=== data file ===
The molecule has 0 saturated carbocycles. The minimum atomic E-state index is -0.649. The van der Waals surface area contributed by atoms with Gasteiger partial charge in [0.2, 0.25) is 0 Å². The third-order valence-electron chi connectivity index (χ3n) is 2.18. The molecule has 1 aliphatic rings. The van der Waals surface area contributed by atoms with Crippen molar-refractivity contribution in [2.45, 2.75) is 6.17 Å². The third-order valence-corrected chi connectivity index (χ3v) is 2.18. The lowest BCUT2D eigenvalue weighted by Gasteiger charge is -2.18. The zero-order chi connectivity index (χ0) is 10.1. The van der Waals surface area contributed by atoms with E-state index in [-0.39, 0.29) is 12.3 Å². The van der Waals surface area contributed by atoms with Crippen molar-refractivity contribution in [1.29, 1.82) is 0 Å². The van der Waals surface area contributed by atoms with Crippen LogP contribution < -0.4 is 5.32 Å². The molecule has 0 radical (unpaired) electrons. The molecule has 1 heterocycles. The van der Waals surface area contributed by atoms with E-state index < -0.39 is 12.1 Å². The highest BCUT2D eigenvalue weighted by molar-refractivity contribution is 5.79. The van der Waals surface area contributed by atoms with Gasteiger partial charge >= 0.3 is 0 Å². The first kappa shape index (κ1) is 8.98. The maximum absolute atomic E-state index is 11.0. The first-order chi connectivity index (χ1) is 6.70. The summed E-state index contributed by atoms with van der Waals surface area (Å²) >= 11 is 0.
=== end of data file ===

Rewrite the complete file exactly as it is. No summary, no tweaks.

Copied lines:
The molecule has 0 saturated carbocycles. The minimum atomic E-state index is -0.649. The van der Waals surface area contributed by atoms with Gasteiger partial charge in [0.2, 0.25) is 0 Å². The third-order valence-electron chi connectivity index (χ3n) is 2.18. The molecule has 1 aliphatic rings. The van der Waals surface area contributed by atoms with Crippen molar-refractivity contribution in [2.45, 2.75) is 6.17 Å². The third-order valence-corrected chi connectivity index (χ3v) is 2.18. The lowest BCUT2D eigenvalue weighted by Gasteiger charge is -2.18. The zero-order chi connectivity index (χ0) is 10.1. The van der Waals surface area contributed by atoms with E-state index in [-0.39, 0.29) is 12.3 Å². The van der Waals surface area contributed by atoms with Crippen molar-refractivity contribution in [1.29, 1.82) is 0 Å². The van der Waals surface area contributed by atoms with Crippen LogP contribution < -0.4 is 5.32 Å². The molecule has 0 radical (unpaired) electrons. The molecule has 1 heterocycles. The van der Waals surface area contributed by atoms with E-state index < -0.39 is 12.1 Å². The highest BCUT2D eigenvalue weighted by molar-refractivity contribution is 5.79. The van der Waals surface area contributed by atoms with Gasteiger partial charge >= 0.3 is 0 Å². The first kappa shape index (κ1) is 8.98. The maximum absolute atomic E-state index is 11.0. The first-order chi connectivity index (χ1) is 6.70. The summed E-state index contributed by atoms with van der Waals surface area (Å²) >= 11 is 0.